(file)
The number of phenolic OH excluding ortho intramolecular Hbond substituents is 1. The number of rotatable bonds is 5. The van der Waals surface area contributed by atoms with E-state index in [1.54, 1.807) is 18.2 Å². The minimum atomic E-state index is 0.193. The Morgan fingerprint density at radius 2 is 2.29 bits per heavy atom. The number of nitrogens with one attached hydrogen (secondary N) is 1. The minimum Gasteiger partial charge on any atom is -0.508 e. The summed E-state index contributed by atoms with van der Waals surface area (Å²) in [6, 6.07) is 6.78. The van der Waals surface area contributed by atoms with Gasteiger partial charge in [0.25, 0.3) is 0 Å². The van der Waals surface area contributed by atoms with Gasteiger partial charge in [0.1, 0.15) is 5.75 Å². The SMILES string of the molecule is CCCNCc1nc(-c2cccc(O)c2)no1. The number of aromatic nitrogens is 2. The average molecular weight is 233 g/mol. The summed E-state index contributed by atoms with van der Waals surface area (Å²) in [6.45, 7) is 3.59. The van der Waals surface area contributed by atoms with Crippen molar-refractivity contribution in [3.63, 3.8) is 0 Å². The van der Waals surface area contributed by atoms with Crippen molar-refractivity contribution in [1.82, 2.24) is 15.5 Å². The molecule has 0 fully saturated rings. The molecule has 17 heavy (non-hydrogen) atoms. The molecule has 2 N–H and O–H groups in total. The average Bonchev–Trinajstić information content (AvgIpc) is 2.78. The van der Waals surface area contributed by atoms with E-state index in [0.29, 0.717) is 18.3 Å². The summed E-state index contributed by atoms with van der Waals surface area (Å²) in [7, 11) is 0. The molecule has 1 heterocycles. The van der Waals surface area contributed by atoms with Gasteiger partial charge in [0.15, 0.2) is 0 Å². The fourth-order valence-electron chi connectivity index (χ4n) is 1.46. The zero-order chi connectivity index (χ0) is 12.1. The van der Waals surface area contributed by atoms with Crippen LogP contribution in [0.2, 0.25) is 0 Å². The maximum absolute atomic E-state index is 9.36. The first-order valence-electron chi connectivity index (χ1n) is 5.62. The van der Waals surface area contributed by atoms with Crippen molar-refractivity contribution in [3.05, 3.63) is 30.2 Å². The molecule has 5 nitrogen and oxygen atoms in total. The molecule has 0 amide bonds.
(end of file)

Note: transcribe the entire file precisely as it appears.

The number of phenolic OH excluding ortho intramolecular Hbond substituents is 1. The number of rotatable bonds is 5. The van der Waals surface area contributed by atoms with E-state index in [1.54, 1.807) is 18.2 Å². The minimum atomic E-state index is 0.193. The Morgan fingerprint density at radius 2 is 2.29 bits per heavy atom. The number of nitrogens with one attached hydrogen (secondary N) is 1. The minimum Gasteiger partial charge on any atom is -0.508 e. The summed E-state index contributed by atoms with van der Waals surface area (Å²) in [6, 6.07) is 6.78. The van der Waals surface area contributed by atoms with Gasteiger partial charge in [0.25, 0.3) is 0 Å². The van der Waals surface area contributed by atoms with Gasteiger partial charge in [0.1, 0.15) is 5.75 Å². The SMILES string of the molecule is CCCNCc1nc(-c2cccc(O)c2)no1. The number of aromatic nitrogens is 2. The average molecular weight is 233 g/mol. The summed E-state index contributed by atoms with van der Waals surface area (Å²) in [6.45, 7) is 3.59. The van der Waals surface area contributed by atoms with Crippen molar-refractivity contribution in [3.63, 3.8) is 0 Å². The van der Waals surface area contributed by atoms with Crippen molar-refractivity contribution in [1.82, 2.24) is 15.5 Å². The molecule has 0 fully saturated rings. The molecule has 17 heavy (non-hydrogen) atoms. The molecule has 2 N–H and O–H groups in total. The average Bonchev–Trinajstić information content (AvgIpc) is 2.78. The van der Waals surface area contributed by atoms with E-state index in [0.29, 0.717) is 18.3 Å². The summed E-state index contributed by atoms with van der Waals surface area (Å²) in [7, 11) is 0. The molecule has 1 heterocycles. The van der Waals surface area contributed by atoms with Gasteiger partial charge in [0.15, 0.2) is 0 Å². The fourth-order valence-electron chi connectivity index (χ4n) is 1.46. The zero-order chi connectivity index (χ0) is 12.1. The van der Waals surface area contributed by atoms with Crippen LogP contribution in [0.2, 0.25) is 0 Å². The maximum absolute atomic E-state index is 9.36. The first-order valence-electron chi connectivity index (χ1n) is 5.62. The van der Waals surface area contributed by atoms with Crippen molar-refractivity contribution in [3.05, 3.63) is 30.2 Å². The molecule has 5 nitrogen and oxygen atoms in total. The molecule has 0 amide bonds.